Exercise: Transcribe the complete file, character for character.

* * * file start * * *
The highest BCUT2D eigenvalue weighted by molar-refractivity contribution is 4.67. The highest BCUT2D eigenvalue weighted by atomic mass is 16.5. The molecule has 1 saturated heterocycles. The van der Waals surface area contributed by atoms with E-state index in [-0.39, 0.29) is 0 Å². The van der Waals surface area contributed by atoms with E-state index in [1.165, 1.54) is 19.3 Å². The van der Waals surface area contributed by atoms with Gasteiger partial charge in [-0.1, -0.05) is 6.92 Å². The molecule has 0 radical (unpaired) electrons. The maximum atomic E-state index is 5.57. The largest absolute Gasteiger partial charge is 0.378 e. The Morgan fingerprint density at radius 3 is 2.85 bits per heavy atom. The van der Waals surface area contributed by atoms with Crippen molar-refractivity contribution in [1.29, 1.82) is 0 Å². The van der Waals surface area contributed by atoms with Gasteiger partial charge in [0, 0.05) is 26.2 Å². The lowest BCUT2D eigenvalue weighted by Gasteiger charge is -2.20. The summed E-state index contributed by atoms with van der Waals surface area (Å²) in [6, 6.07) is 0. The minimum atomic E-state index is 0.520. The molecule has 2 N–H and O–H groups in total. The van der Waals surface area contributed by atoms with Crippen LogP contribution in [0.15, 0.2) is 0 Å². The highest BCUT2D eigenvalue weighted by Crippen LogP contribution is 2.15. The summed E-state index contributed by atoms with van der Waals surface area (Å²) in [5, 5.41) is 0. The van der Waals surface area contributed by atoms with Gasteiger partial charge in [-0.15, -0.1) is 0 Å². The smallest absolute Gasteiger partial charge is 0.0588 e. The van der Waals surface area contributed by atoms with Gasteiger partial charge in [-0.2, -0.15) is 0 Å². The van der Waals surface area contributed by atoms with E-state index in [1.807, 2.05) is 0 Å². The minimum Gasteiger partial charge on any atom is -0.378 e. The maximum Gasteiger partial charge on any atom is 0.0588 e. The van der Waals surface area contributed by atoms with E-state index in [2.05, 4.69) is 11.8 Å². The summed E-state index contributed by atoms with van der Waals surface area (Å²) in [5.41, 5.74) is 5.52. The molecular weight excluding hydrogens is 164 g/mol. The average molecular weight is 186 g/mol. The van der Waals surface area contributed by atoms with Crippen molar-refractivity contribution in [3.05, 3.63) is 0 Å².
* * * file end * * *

The highest BCUT2D eigenvalue weighted by molar-refractivity contribution is 4.67. The highest BCUT2D eigenvalue weighted by atomic mass is 16.5. The molecule has 1 saturated heterocycles. The van der Waals surface area contributed by atoms with E-state index in [-0.39, 0.29) is 0 Å². The van der Waals surface area contributed by atoms with E-state index in [1.165, 1.54) is 19.3 Å². The van der Waals surface area contributed by atoms with Gasteiger partial charge in [-0.1, -0.05) is 6.92 Å². The molecule has 0 radical (unpaired) electrons. The maximum atomic E-state index is 5.57. The largest absolute Gasteiger partial charge is 0.378 e. The Morgan fingerprint density at radius 3 is 2.85 bits per heavy atom. The van der Waals surface area contributed by atoms with Crippen molar-refractivity contribution in [1.29, 1.82) is 0 Å². The van der Waals surface area contributed by atoms with Gasteiger partial charge in [0, 0.05) is 26.2 Å². The lowest BCUT2D eigenvalue weighted by Gasteiger charge is -2.20. The summed E-state index contributed by atoms with van der Waals surface area (Å²) in [6, 6.07) is 0. The minimum atomic E-state index is 0.520. The molecule has 2 N–H and O–H groups in total. The van der Waals surface area contributed by atoms with Crippen LogP contribution in [0.15, 0.2) is 0 Å². The highest BCUT2D eigenvalue weighted by Crippen LogP contribution is 2.15. The summed E-state index contributed by atoms with van der Waals surface area (Å²) in [5, 5.41) is 0. The van der Waals surface area contributed by atoms with Gasteiger partial charge in [-0.15, -0.1) is 0 Å². The smallest absolute Gasteiger partial charge is 0.0588 e. The van der Waals surface area contributed by atoms with Gasteiger partial charge in [-0.2, -0.15) is 0 Å². The van der Waals surface area contributed by atoms with E-state index in [1.807, 2.05) is 0 Å². The minimum Gasteiger partial charge on any atom is -0.378 e. The maximum Gasteiger partial charge on any atom is 0.0588 e. The van der Waals surface area contributed by atoms with E-state index in [2.05, 4.69) is 11.8 Å². The summed E-state index contributed by atoms with van der Waals surface area (Å²) in [5.41, 5.74) is 5.52. The molecular weight excluding hydrogens is 164 g/mol. The average molecular weight is 186 g/mol. The van der Waals surface area contributed by atoms with Crippen molar-refractivity contribution in [3.05, 3.63) is 0 Å².